Comfort and Fit
The new Tecton X fits like many other shoes by Hoka. We understand that everyone has different anatomies and preferences, which makes this metric a bit fickle and subjective. We, however, cannot get enough Hoka in our lives. If you also lean toward loving this brand, the Tecton likely won't disappoint.
Our maiden voyage in the Tecton was a bit off-kilter, as many first runs in new shoes are. But after a few miles, we found that our feet settled into the engineered mesh, EVA sockliner, and PROFLY-X construction. The inner comfort of the Tecton is forgiving without being mushy. The jacquard mesh and molded sockliner are firm and durable but offer enough give to accommodate your foot shape. We love how the landing platform stays springy and fresh as it molds to your foot.
Our average-width feet felt right at home in the body of the Tecton, with plenty of room for our toes to splay while we ran. While we judge comfort and fit based on the most nuanced details of the shoe, we have also noticed that we tend to reach for the more comfortable shoes amid heavy-duty training blocks. The Tecton X is a shoe we have been reaching for more than any other, so when it comes to comfort and fit, we know that this shoe has our vote.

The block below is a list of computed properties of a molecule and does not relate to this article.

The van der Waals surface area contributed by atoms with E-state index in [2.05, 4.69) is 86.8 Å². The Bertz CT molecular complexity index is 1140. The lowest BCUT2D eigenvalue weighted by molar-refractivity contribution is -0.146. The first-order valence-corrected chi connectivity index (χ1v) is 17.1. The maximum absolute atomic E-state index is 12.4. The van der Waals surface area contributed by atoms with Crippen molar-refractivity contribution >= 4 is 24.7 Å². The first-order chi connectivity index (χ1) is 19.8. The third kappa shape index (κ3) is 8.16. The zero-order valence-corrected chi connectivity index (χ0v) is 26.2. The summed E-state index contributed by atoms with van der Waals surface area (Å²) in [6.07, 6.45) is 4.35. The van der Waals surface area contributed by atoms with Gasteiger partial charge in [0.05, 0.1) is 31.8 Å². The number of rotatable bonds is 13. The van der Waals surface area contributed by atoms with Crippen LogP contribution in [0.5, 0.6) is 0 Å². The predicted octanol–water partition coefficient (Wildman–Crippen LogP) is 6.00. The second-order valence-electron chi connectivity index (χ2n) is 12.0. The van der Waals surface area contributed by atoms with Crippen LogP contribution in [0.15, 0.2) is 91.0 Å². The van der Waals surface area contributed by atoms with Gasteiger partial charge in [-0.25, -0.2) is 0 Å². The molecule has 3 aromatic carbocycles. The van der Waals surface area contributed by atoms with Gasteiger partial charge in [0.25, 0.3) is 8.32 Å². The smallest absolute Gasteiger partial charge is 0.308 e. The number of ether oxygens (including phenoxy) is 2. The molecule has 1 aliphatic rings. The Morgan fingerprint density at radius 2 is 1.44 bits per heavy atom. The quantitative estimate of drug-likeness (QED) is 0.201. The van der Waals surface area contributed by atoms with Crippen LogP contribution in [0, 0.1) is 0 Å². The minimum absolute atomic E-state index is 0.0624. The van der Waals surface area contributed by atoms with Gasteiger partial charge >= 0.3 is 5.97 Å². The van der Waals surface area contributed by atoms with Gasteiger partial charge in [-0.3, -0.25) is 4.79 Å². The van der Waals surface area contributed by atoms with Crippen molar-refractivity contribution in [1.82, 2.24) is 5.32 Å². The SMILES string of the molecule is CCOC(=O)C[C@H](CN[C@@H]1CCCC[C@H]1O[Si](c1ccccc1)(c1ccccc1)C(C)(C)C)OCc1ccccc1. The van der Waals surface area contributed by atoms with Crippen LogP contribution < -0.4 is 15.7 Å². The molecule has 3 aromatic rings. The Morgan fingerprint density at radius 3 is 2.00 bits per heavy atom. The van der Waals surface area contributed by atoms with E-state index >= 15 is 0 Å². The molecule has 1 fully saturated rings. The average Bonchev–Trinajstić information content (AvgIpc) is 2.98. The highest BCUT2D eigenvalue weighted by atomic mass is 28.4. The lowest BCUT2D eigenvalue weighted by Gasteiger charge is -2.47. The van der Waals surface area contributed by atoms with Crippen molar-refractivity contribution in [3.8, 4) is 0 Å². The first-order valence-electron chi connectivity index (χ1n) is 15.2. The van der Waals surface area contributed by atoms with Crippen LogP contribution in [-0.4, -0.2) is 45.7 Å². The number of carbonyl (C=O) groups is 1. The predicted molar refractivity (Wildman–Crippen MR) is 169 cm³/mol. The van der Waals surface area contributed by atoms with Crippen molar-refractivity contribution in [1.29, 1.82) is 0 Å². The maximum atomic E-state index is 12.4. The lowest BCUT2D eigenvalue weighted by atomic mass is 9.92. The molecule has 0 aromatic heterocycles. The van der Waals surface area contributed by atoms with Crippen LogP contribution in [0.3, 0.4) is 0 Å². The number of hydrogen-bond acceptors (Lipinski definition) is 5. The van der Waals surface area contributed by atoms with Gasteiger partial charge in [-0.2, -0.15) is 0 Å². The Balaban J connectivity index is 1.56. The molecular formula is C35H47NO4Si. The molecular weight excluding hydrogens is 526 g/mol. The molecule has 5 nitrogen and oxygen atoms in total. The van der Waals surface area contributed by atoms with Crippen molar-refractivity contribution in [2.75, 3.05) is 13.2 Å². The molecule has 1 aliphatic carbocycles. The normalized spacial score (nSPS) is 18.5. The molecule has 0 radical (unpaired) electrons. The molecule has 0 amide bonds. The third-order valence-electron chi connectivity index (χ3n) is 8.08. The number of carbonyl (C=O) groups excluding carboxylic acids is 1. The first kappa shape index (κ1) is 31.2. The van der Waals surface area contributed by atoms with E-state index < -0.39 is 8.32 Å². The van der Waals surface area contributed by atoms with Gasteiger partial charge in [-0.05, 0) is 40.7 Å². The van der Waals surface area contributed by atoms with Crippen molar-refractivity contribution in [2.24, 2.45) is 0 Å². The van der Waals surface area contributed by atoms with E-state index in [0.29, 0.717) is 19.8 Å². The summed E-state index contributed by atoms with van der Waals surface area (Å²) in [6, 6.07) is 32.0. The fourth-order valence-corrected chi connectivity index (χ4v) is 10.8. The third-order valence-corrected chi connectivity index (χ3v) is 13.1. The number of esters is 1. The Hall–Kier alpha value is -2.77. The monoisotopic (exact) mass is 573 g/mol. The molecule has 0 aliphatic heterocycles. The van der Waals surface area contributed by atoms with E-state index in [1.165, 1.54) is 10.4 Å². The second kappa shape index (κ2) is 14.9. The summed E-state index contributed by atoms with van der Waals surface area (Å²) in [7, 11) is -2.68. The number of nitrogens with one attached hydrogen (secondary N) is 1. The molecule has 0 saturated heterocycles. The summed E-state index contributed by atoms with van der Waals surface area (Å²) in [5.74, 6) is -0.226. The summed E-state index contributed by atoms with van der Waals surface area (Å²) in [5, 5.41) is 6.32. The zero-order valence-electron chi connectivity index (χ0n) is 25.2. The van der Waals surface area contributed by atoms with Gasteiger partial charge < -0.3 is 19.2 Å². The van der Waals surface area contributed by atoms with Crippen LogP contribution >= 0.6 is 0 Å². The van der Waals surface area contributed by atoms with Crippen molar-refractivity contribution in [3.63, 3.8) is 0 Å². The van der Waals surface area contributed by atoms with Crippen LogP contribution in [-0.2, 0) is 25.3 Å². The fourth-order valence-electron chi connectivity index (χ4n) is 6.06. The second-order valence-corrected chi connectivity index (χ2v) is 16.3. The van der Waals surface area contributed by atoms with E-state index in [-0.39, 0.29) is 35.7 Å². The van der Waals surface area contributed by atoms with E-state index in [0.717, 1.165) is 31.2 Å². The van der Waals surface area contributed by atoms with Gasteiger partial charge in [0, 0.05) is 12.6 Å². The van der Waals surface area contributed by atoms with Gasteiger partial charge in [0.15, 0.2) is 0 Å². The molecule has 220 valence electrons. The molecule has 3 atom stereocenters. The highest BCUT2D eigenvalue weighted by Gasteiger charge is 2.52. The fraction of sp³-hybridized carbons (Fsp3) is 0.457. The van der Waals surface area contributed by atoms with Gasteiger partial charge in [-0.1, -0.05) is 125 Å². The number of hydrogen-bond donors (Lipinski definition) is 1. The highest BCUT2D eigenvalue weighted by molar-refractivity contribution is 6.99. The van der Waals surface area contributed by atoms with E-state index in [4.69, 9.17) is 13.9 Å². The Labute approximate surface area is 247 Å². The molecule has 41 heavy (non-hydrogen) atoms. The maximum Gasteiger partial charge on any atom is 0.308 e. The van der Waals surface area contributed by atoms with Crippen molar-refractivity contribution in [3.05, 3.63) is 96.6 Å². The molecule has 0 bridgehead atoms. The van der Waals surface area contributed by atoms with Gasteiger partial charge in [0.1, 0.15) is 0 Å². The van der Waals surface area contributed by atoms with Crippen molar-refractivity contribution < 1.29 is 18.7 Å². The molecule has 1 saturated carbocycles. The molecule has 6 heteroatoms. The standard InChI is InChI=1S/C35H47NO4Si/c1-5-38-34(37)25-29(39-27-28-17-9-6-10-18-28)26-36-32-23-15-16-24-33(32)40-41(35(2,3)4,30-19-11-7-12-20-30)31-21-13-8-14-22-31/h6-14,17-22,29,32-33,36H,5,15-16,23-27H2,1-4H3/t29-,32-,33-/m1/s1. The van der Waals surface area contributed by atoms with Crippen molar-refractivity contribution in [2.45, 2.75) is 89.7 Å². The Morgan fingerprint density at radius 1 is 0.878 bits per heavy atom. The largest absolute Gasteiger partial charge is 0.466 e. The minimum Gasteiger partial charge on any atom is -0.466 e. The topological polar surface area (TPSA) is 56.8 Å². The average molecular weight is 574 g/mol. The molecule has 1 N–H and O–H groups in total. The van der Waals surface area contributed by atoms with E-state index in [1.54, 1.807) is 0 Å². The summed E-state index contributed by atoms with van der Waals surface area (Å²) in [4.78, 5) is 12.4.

We have one small gripe here, though. The ankle collar is quite stiff and initially caused a bit of discomfort as we ran. We adapted, and the collar softened after a few runs, but it wasn't our favorite sensation out of the box. As usual, we think it is best to try shoes on before buying them since some runners might find the collar shape more intrusive than others. After a few miles, we made peace with the sensation and never had any issues with blisters or chafing. Additionally, the tongue of the Tecton is un-cushioned, causing the laces to dig in if you tie your shoes tight. On the flip side, the extra-long lace bed helps ensure a customizable body fit.
We love to fly down super technical trails, and if we could always do that in kicks that weigh less than 8 ounces, we would. Typically, trail running shoes are too beefy to be classified as "feather-weight." But here we are, singing praises for an ultra-techy trail running shoe that weighs 7.13 ounces per women's size 7 shoe. Wow.